Pocket rocket. :)
Great fun, for those young enough to still have supple limbs. ;)
Or midgets….oh, dear…..
A new favorite toy. The Olympus body cap lens, so called because it does serve as a body cap, but with a very simple 3 element lens in it. 9mm thick, weighs nothing. Yet can take some nice shots, crisp in the center, soft in the corners, but pleasing nonetheless. Set to hyper focal and fire away at lightning speed. A seriously fun toy!
My friend Dennis’ pristine TVR. About 15 coats of specialist wax, to the point where it almost glows
Damn fast and loud as well.
I have developed a taste for Soviet rangefinders over the last few years, and tried just about every model & lens!
I sold them after a while, and moved on to another one. But I promised myself that when I find “The One”, I will keep it and use it and never sell it.
I had a mint Kiev4—almost made it.
A Zorki 1960s early export model. Very nice, but…
I bought the Industar 61 out of interest for its lanthanum “radio active ” class which made it one of the sharpest ever lens, , and not just in Russia!
And a few weeks back, I found exactly what I was looking for :)
A FED 3, pure and simple, shutter speed , aperture, film, wind on lever, and crisp rangefinder. Madi the mid 1960s, just like me. :) Nothing missing, nothing more wanted. And it had just been CLA’d and was as smooth as a Swiss watch. The haptics were perfect, everything about it sings…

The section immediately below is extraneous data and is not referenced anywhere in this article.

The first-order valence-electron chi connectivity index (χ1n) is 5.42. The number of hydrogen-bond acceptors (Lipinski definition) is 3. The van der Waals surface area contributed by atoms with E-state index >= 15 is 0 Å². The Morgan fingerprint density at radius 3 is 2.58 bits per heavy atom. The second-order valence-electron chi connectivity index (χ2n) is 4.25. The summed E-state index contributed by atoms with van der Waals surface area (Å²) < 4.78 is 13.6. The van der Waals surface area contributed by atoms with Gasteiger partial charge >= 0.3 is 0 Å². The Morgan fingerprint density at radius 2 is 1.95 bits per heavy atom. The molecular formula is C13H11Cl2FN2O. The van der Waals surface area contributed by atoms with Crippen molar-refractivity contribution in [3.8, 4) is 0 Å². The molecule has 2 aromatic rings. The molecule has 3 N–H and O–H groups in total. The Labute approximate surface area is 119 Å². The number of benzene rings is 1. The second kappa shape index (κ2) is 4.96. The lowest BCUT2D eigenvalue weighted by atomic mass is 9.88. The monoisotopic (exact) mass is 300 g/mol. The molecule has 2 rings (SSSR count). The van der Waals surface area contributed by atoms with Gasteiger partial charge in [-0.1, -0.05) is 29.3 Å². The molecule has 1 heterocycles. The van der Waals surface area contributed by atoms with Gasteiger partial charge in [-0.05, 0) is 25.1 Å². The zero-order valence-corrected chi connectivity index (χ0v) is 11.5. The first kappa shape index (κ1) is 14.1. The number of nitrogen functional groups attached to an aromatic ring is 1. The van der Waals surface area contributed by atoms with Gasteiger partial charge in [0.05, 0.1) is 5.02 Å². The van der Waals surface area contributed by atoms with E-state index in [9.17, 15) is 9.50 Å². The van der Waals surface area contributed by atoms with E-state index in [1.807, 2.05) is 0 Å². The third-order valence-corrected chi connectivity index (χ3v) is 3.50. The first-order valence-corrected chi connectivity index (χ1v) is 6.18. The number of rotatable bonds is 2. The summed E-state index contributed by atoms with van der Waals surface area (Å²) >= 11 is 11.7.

So, this is the One. The end of the searching, which has been fun, and the start of making some nice pictures with a precise camera which is a joy to use, and a lens so sharp it slices light into particles. :) Happy, very happy.
Random shot of office space in a then not completed building.
I like the natural symmetry. Completely empty, nobody at all around. Feeling of isolation.
I posted a while back this Leica ball head, about which I had scant information.
Fortunately Leica Shop Vienna, source of all Leica wisdom, managed to get as close as possible to an answer. Enough for me to be satisfied anyway. :)
It is a model TGOON, made probably mid 1940s. As I remember reading, the Germans were otherwise engaged at that period of time, and so this was actually made by Leitz in their New York factory. Confusingly it is “not so rare” but “not common also”. I would speculate that there are very few of them in this superb condition.
So, a Leitz TGOON, made in the USA, not many of them around, built in the mid40s, and that is also why it is attached to an Eastman Kodak, also made in Rochester, USA, to form a pretty unique mini tripod.
I have no intention of selling it, although the Leica Shop did give me an estimate , but will continue to use this precision made piece of history as was intended.